Florida Ware once wrote that “when a dream turns into a seemingly nightmare, keep the faith, it’s just a scare.” To those that knew her, the gentle verse described the way she conquered obstacles and encouraged others to do the same. Mrs. Ware, 79, a Chicago Public Schools teacher for more than 30 years, a published author and a mentor to dozens of friends, died Wednesday, March 22, in her Chatham home. “There was a message of hope in everything she did,” said her daughter, Patricia Owens. “She was gentle but she was a force in people’s lives.” An English teacher and guidance counselor at DuSable High School, Mrs. Ware was known to tame even the most mischievous student with her honesty and soothing demeanor. She brought a love of writing to everyclass, encouraging students to write and think creatively.She wanted students to understand that words could be more powerful than brute force. She retired from teaching in 1986. Around the neighborhood, dozens called her “godmother” and depended on her to make sense of their problems and ease their concerns. Mrs. Ware had such a welcoming disposition that her husband, William, used to say that strangers would meet her on the bus and offer their life story. Born in Ft. Mitchell, Ala., Mrs. Ware graduated from Miles College in Birmingham, Ala., earned a master’s degree in English from Northwestern University and a master’s in education from Chicago Teachers College.Other survivors include a daughter, Patricia Owens; a son, Philip; and two grandsons. Visitation will begin at 10 a.m. Saturday, with services at 11 a.m., in Greater Institutional A.M.E Church, 7800 S. Indiana Ave., Chicago.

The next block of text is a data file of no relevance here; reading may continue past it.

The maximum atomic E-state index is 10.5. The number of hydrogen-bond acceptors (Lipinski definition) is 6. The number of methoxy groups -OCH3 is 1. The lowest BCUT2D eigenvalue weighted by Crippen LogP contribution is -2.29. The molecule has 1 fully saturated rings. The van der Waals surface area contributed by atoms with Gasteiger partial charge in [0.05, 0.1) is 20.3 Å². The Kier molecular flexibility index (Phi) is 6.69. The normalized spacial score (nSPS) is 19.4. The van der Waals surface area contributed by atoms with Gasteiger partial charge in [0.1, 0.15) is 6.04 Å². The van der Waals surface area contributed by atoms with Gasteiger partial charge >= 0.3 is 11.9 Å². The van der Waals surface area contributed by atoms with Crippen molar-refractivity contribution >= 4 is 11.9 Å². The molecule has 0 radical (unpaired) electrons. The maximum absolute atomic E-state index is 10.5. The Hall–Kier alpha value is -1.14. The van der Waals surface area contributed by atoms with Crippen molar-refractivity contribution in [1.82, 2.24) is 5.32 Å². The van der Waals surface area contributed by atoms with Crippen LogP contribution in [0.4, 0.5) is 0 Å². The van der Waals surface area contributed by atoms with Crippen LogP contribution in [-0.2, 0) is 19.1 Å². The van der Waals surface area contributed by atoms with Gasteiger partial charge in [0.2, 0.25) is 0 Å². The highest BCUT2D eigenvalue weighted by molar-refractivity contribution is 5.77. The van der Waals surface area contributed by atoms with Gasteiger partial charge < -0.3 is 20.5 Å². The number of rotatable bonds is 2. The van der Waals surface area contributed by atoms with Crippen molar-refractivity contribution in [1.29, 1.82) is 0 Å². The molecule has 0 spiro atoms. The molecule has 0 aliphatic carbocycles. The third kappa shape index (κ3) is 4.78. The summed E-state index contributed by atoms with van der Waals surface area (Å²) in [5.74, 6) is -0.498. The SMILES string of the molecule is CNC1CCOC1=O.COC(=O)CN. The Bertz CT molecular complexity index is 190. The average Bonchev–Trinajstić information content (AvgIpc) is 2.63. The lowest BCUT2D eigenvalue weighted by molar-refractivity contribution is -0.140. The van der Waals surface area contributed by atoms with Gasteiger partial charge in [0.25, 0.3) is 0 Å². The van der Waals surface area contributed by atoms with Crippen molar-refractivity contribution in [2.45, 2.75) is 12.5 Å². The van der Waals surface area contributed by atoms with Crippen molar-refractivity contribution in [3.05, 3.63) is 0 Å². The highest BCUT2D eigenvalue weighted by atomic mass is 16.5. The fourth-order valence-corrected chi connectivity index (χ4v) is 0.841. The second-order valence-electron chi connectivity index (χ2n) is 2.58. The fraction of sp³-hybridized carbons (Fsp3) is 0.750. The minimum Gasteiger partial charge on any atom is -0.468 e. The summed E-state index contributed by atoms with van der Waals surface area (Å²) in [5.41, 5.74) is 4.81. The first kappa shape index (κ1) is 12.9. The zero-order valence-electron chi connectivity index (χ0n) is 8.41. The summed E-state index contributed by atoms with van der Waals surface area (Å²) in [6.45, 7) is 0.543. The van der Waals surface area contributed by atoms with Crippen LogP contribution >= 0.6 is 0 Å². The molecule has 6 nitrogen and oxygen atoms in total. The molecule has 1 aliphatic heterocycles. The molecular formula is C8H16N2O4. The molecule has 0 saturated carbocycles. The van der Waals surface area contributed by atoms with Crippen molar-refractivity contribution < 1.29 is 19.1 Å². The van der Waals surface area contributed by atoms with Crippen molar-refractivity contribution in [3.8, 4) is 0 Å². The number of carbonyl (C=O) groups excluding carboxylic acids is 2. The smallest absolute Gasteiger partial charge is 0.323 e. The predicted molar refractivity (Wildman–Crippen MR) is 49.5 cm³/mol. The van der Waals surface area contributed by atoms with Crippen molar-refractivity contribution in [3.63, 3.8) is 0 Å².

Source: Chicago Tribune (IL) – March 31, 2000